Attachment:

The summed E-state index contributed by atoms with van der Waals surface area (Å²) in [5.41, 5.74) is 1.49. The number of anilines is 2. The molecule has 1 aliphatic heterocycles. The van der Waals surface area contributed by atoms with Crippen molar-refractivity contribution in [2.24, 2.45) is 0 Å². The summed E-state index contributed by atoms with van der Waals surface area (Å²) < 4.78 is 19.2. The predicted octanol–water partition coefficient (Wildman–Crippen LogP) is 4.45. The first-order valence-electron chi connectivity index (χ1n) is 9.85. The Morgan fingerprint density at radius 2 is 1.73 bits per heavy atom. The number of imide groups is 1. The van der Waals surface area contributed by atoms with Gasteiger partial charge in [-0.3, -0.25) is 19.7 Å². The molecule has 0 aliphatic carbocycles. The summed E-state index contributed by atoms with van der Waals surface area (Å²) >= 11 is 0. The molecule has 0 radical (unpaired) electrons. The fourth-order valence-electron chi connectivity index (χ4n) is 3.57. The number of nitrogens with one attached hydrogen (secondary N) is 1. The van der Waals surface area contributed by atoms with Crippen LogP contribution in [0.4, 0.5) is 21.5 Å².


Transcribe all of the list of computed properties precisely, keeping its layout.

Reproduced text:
The summed E-state index contributed by atoms with van der Waals surface area (Å²) in [5.41, 5.74) is 1.49. The number of anilines is 2. The molecule has 1 aliphatic heterocycles. The van der Waals surface area contributed by atoms with Crippen molar-refractivity contribution in [2.24, 2.45) is 0 Å². The summed E-state index contributed by atoms with van der Waals surface area (Å²) < 4.78 is 19.2. The predicted octanol–water partition coefficient (Wildman–Crippen LogP) is 4.45. The first-order valence-electron chi connectivity index (χ1n) is 9.85. The Morgan fingerprint density at radius 2 is 1.73 bits per heavy atom. The number of imide groups is 1. The van der Waals surface area contributed by atoms with Gasteiger partial charge in [-0.3, -0.25) is 19.7 Å². The molecule has 0 aliphatic carbocycles. The summed E-state index contributed by atoms with van der Waals surface area (Å²) >= 11 is 0. The molecule has 0 radical (unpaired) electrons. The fourth-order valence-electron chi connectivity index (χ4n) is 3.57. The number of nitrogens with one attached hydrogen (secondary N) is 1. The van der Waals surface area contributed by atoms with Crippen LogP contribution in [0.4, 0.5) is 21.5 Å².